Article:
Arif Durrani: Embracing digital as standard

Arif Durrani is editor / group news editor of Brand Republic
Arif Durrani is editor / group news editor of Brand Republic

Ahead of IAB Engage 2012 tomorrow, and what promises to be another timely digital romp, I've been asked to share my thoughts on the evolving world of internet advertising.

Those of us working in digital, and surely that’s now everyone, find ourselves at an interesting point in proceedings. No longer the embarrassing cousins in the backroom, the fight for credibility has turned into the more familiar age-old battle for revenues and marketshare.

When the likes of Condé Nast’s Queen of print, Vogue, sits its digital team next to its monthly print operation, as it did at the start of the summer, you know change is truly in the air. And of course, it needs to be.

Talking to executives at Mail Online after the world’s largest newspaper site became profitable for the first time in July, it soon became apparent its future model is one based on packaging relevant, bespoke advertising opportunities around specific categories of content: for traditional magazine publishers this should all sound very familiar.

It’s still early days for brand marketers online, but it’s easy to forget how far we’ve come already. Ipsos research into the youth market recently made me pause for thought. It noted how people turning 16 in 2012 were born in the same year Take That split; when people still talked about the World Wide Web without a hint of sarcasm; and when the biggest search engine was AOL.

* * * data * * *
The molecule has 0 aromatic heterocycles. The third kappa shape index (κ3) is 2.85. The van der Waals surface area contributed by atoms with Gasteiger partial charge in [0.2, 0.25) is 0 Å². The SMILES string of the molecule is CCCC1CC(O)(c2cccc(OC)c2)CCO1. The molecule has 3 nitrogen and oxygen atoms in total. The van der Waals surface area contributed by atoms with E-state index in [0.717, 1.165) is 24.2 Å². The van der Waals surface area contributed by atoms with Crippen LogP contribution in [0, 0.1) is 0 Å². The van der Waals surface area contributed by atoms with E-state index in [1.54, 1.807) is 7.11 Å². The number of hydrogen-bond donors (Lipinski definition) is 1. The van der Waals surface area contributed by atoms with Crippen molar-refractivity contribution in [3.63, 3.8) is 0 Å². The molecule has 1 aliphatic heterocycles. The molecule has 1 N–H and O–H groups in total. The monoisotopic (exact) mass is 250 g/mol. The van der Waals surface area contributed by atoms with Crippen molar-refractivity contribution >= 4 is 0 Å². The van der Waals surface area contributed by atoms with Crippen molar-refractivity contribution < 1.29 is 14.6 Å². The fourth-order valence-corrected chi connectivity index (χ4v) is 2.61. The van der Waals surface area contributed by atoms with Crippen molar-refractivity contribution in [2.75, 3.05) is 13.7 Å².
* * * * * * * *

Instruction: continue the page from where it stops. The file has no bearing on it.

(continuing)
Digital natives have grown with the internet, where content is currency and lives are planned via social media. The very idea of ‘going online’ to them is already becoming something of an anachronism; they live in a seamless world where online and offline are often no longer defined.

At best, many already find standard digital ads ineffective, at worst, intrusive, poorly targeted and crude. The challenge for brands and agencies is to maintain the pace of innovation and focus on creating high-impact content they will want to engage with. If they can share it or trade it in for something, then all the better.

A leader in e-commerce

The pace of change is clearly apparent in the UK’s adoption of e-commerce too. I remember friends toiling away in salubrious Archway for the ambitious online retailer, BuyMe100, before the dotcom collapse. It, and the many retail sites swept away like it, were ahead of themselves.

We’ve all been around the block a few times since then, but the UK now makes a strong case for being one of the most advanced digital marketing and e-commerce nations on earth. It’s not happened by accident. It's been almost four years since Lord Carter's Digital Britain report, but while 'broadband for all by 2012' remains a stretch, developments in tech and 4G are well beyond expectations.     

In just 10 years, online has blossomed from a 1% medium to command more than 30% of total media spend, the largest of any media. Of course any "fight" for share against traditional media has always been a misnomer; traditional media owners have all played their part in building an online ecosystem where UK consumers spend more per head than any other G20 country.

From Silicon Valley to Shoreditch

No great surprise then that Facebook, looking to assure investors it is ready to embrace both a commercial and mobile future, is about to make significant investment in its UK operations, including its first managing director and another EMEA leader.